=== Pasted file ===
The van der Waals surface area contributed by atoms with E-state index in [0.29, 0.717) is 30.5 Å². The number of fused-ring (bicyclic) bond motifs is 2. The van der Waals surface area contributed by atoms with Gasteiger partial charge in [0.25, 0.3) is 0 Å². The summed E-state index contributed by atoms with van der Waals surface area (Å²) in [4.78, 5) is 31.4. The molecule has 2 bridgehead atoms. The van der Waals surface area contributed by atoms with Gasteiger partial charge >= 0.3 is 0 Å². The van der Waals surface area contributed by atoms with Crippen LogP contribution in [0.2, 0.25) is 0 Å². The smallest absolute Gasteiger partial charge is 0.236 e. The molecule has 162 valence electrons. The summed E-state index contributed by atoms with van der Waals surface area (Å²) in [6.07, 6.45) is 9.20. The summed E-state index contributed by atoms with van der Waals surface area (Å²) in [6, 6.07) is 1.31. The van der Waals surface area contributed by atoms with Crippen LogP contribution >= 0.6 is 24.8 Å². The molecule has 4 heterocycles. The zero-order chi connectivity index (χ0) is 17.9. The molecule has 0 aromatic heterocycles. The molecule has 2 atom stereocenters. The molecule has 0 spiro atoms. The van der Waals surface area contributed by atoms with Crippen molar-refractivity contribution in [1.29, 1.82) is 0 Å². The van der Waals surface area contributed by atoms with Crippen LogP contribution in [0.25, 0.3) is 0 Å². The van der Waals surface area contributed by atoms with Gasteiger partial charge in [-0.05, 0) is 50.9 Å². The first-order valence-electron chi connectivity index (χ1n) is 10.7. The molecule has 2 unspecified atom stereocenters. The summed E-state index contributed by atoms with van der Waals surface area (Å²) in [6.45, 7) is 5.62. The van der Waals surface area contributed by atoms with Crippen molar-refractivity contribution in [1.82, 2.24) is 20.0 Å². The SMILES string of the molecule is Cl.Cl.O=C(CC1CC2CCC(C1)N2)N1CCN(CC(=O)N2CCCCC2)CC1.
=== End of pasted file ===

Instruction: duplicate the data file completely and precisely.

The van der Waals surface area contributed by atoms with E-state index in [0.29, 0.717) is 30.5 Å². The number of fused-ring (bicyclic) bond motifs is 2. The van der Waals surface area contributed by atoms with Gasteiger partial charge in [0.25, 0.3) is 0 Å². The summed E-state index contributed by atoms with van der Waals surface area (Å²) in [4.78, 5) is 31.4. The molecule has 2 bridgehead atoms. The van der Waals surface area contributed by atoms with Gasteiger partial charge >= 0.3 is 0 Å². The van der Waals surface area contributed by atoms with Crippen LogP contribution in [0.2, 0.25) is 0 Å². The smallest absolute Gasteiger partial charge is 0.236 e. The molecule has 162 valence electrons. The summed E-state index contributed by atoms with van der Waals surface area (Å²) in [6.07, 6.45) is 9.20. The summed E-state index contributed by atoms with van der Waals surface area (Å²) in [6, 6.07) is 1.31. The van der Waals surface area contributed by atoms with Crippen LogP contribution >= 0.6 is 24.8 Å². The molecule has 4 heterocycles. The zero-order chi connectivity index (χ0) is 17.9. The molecule has 0 aromatic heterocycles. The molecule has 2 atom stereocenters. The molecule has 0 spiro atoms. The van der Waals surface area contributed by atoms with Crippen molar-refractivity contribution in [1.29, 1.82) is 0 Å². The van der Waals surface area contributed by atoms with Crippen LogP contribution in [0.25, 0.3) is 0 Å². The van der Waals surface area contributed by atoms with Gasteiger partial charge in [-0.05, 0) is 50.9 Å². The first-order valence-electron chi connectivity index (χ1n) is 10.7. The molecule has 2 unspecified atom stereocenters. The summed E-state index contributed by atoms with van der Waals surface area (Å²) in [6.45, 7) is 5.62. The van der Waals surface area contributed by atoms with Crippen molar-refractivity contribution in [1.82, 2.24) is 20.0 Å². The SMILES string of the molecule is Cl.Cl.O=C(CC1CC2CCC(C1)N2)N1CCN(CC(=O)N2CCCCC2)CC1.